Residential property developers in Singapore believe that the condo prices here is set to fall, following the Government’s property cooling measures. The Business Times reporting on this said that the reversal of market sentiment among Singapore home builders was reflected in the Real Estate Sentiment Index (RESI) compiled by the National University of Singapore (NUS) and the Real Estate Developers’ Association of Singapore (REDAS).
The RESI plunged from 6.6 in Q2 2018 to 3.9 after the new property cooling measures were introduced, reflecting the negative sentiments of the residential property developers.
The RESI is reflective of the overall market sentiment, where a score above 5.0 signifies improving market conditions, while a number below that indicate worsening conditions. RESI is made up of the Current Sentiment Index and Future Sentiment Index, which respectively fell from 6.7 to 3.9 and 6.4 to 4.0. The Future Sentiment Index gauges the perception of residential property developers here, as well as the market conditions in the last six months, in assessing real estate outlook over the next six months.
Despite after the imposition of the new property curbs, 65 per cent of survey respondents still expect more new launches. This number though is down from 87.9 percent during the second quarter of this year.
The majority of residential property developers now believe that prices of new private condos are unlikely to increase, with only 13.5 percent them expecting a hike in prices compared to 81.8 percent who held this sentiment in Q2 2018.
The property sentiment especially looks bleak considering that just 3.0 per cent of survey respondents thought that prices of new private condos will fall in the second quarter, but 48.6 per cent now believe that price declines are inevitable after the new property curbs took effect.
Savills Singapore however expects home prices in Singapore to rise by 10 percent to 12 percent for the whole of 2018, and 5.0 percent to 10 percent next year. The prominent real estate services company said that despite the latest property curbs, the prospects for private residential prices remain bullish because of several factors.
Savills senior director Alan Cheong said: “There is still a great deal of pent-up household liquidity in the market. Housing prices remain affordable based on liquid assets/household. Property prices today have not outpaced the income growth since 2013.”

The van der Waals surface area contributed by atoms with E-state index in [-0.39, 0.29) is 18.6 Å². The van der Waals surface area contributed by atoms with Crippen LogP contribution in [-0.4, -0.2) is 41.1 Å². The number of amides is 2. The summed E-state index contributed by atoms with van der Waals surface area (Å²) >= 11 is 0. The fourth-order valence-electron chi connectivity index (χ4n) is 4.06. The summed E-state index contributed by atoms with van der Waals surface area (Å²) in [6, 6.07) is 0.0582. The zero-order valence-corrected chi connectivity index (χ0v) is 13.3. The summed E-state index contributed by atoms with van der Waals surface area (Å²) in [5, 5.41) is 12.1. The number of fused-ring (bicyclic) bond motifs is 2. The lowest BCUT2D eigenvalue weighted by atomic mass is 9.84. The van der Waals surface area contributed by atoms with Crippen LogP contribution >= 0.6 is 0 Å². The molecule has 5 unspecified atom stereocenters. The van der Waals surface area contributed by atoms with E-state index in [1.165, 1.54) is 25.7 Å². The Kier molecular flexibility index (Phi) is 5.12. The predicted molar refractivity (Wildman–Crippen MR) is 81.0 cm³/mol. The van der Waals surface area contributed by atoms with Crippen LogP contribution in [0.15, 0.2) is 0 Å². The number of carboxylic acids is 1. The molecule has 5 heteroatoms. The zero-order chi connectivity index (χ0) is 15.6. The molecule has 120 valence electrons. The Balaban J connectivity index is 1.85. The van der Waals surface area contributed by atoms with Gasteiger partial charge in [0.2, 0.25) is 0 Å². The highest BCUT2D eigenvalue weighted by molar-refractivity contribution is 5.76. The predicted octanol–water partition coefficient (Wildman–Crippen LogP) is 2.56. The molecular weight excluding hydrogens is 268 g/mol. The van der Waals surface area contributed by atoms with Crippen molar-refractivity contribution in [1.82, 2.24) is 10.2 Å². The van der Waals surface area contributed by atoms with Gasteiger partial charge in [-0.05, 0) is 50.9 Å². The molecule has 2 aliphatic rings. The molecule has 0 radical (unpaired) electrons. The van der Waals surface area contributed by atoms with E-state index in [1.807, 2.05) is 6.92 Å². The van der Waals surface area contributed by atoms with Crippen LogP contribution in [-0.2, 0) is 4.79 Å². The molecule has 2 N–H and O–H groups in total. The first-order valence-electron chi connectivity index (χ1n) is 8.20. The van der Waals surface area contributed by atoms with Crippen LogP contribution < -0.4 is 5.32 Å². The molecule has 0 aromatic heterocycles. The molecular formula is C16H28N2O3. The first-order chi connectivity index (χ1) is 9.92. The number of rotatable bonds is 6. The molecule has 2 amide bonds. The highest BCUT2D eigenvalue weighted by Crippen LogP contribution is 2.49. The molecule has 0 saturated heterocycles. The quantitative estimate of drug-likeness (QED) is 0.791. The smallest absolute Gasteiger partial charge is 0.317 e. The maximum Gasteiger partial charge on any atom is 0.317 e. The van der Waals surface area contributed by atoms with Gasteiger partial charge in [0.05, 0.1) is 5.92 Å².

Speaking during a recent investor group luncheon hosted by RHBInvest, Cheong added: “Based on SavilIs’ observation, people in the 45-59 age bracket account for a significant portion of buying demand in show flats. In terms of absolute numbers, males in this bracket are likely to see a steady increase in population growth until 2021 – this should help buying demand.”
He noted that buyers’ interest in new private residential properties has been sustained even after the introduction of the new proeprty cooling measures. This was unlike 2013 when demand for private non-landed proeprties “collapsed” after the imposition of the Total Debt Servicing Ratio (TDSR).
Cheong however believes that the government is unlikely to relax the cooling measures in the near term since only 6 out of the overall 26 interventions it made to rein in private property prices favoured the market. The en bloc sales market is especially expected to take a hit with the new property curbs. This in turn could lead to residential property developers offering higher prices for state land from 2H 2019 and onwards if the supply of such land released to the market remains low, he added.
There is a chance that the collective sales market will be dampened as developers become wary of end-demand and are hurt by the 5 per cent non-remittable ABSD on land purchase. This is expected to have an impact on their offer prices.
Paul Ho, chief mortgage consultant at the icompareloan.com, said that regardless of if residential property developers here drop their prices of not, some segments of people would still need to buy a property – especially those that have sold their apartments en bloc. It is unwise for these buyers to wait as it is still unclear if the prices will move up or down.
What is also the unpredictable is the nature of if a bank loan would be approved after the announcement of the new property cooling measures, said Mr Ho, adding that this is one major reason why buyers must use the services of mortgage consultants.
He said: “Mortgage consultants will be able to assess the buyers Mortgage Service Ratio (MSR) and Total Debt Servicing Ratio (TDSR) to gauge the buyers’ financial risk profile and advise on a suitable loan package. This will save them the hassle of running around, going to a bank that does not offer a loan for their housing type or ther personal profile, – not knowing what documents are needed, having to make 5-10 loan application and even the possibility of impacting the process of your home purchase.”
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